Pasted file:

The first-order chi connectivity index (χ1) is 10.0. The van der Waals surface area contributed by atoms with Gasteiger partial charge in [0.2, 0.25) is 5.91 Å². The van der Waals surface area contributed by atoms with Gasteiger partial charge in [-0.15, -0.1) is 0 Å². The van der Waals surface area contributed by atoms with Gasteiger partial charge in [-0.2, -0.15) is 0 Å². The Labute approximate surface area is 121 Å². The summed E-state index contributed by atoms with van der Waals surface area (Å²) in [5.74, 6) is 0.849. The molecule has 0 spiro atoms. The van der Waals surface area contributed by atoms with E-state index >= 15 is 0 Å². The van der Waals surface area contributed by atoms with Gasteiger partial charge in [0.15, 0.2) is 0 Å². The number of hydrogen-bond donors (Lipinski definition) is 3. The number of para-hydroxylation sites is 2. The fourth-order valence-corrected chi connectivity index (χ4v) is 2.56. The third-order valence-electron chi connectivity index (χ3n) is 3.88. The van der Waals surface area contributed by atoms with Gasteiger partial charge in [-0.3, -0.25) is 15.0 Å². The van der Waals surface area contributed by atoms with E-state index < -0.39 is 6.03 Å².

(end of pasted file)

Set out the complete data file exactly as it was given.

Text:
The first-order chi connectivity index (χ1) is 10.0. The van der Waals surface area contributed by atoms with Gasteiger partial charge in [0.2, 0.25) is 5.91 Å². The van der Waals surface area contributed by atoms with Gasteiger partial charge in [-0.15, -0.1) is 0 Å². The van der Waals surface area contributed by atoms with Gasteiger partial charge in [-0.2, -0.15) is 0 Å². The Labute approximate surface area is 121 Å². The summed E-state index contributed by atoms with van der Waals surface area (Å²) in [5.74, 6) is 0.849. The molecule has 0 spiro atoms. The van der Waals surface area contributed by atoms with E-state index >= 15 is 0 Å². The van der Waals surface area contributed by atoms with Gasteiger partial charge in [0.15, 0.2) is 0 Å². The number of hydrogen-bond donors (Lipinski definition) is 3. The number of para-hydroxylation sites is 2. The fourth-order valence-corrected chi connectivity index (χ4v) is 2.56. The third-order valence-electron chi connectivity index (χ3n) is 3.88. The van der Waals surface area contributed by atoms with Gasteiger partial charge in [-0.3, -0.25) is 15.0 Å². The van der Waals surface area contributed by atoms with E-state index < -0.39 is 6.03 Å².